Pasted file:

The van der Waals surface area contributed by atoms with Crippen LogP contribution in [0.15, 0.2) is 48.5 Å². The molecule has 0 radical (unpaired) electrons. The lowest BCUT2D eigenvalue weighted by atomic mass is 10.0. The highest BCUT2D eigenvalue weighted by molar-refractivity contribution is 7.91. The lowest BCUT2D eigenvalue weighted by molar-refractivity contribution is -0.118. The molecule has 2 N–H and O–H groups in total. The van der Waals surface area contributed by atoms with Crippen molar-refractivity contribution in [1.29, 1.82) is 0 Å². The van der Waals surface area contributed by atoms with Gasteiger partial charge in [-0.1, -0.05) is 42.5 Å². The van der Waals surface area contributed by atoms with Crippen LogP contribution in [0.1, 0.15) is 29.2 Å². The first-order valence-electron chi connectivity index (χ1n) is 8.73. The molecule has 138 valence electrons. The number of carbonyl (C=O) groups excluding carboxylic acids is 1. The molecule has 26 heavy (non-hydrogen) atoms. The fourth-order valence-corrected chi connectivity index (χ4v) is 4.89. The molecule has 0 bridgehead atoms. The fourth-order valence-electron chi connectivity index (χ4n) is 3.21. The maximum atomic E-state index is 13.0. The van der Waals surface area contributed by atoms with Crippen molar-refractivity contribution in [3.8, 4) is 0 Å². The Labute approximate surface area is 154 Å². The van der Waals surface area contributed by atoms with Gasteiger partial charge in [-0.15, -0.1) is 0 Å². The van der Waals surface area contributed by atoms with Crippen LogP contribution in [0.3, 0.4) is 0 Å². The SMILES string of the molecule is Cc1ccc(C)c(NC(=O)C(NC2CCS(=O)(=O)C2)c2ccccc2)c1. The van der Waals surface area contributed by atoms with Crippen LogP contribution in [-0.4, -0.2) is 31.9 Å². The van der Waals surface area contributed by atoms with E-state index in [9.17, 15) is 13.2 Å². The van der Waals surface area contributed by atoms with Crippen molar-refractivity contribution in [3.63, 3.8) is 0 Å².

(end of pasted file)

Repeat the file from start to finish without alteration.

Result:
The van der Waals surface area contributed by atoms with Crippen LogP contribution in [0.15, 0.2) is 48.5 Å². The molecule has 0 radical (unpaired) electrons. The lowest BCUT2D eigenvalue weighted by atomic mass is 10.0. The highest BCUT2D eigenvalue weighted by molar-refractivity contribution is 7.91. The lowest BCUT2D eigenvalue weighted by molar-refractivity contribution is -0.118. The molecule has 2 N–H and O–H groups in total. The van der Waals surface area contributed by atoms with Crippen molar-refractivity contribution in [1.29, 1.82) is 0 Å². The van der Waals surface area contributed by atoms with Gasteiger partial charge in [-0.1, -0.05) is 42.5 Å². The van der Waals surface area contributed by atoms with Crippen LogP contribution in [0.1, 0.15) is 29.2 Å². The first-order valence-electron chi connectivity index (χ1n) is 8.73. The molecule has 138 valence electrons. The number of carbonyl (C=O) groups excluding carboxylic acids is 1. The molecule has 26 heavy (non-hydrogen) atoms. The fourth-order valence-corrected chi connectivity index (χ4v) is 4.89. The molecule has 0 bridgehead atoms. The fourth-order valence-electron chi connectivity index (χ4n) is 3.21. The maximum atomic E-state index is 13.0. The van der Waals surface area contributed by atoms with Crippen molar-refractivity contribution in [3.8, 4) is 0 Å². The Labute approximate surface area is 154 Å². The van der Waals surface area contributed by atoms with Gasteiger partial charge in [-0.15, -0.1) is 0 Å². The van der Waals surface area contributed by atoms with Crippen LogP contribution in [0.3, 0.4) is 0 Å². The SMILES string of the molecule is Cc1ccc(C)c(NC(=O)C(NC2CCS(=O)(=O)C2)c2ccccc2)c1. The van der Waals surface area contributed by atoms with Crippen LogP contribution in [-0.4, -0.2) is 31.9 Å². The van der Waals surface area contributed by atoms with E-state index in [9.17, 15) is 13.2 Å². The van der Waals surface area contributed by atoms with Crippen molar-refractivity contribution in [3.63, 3.8) is 0 Å².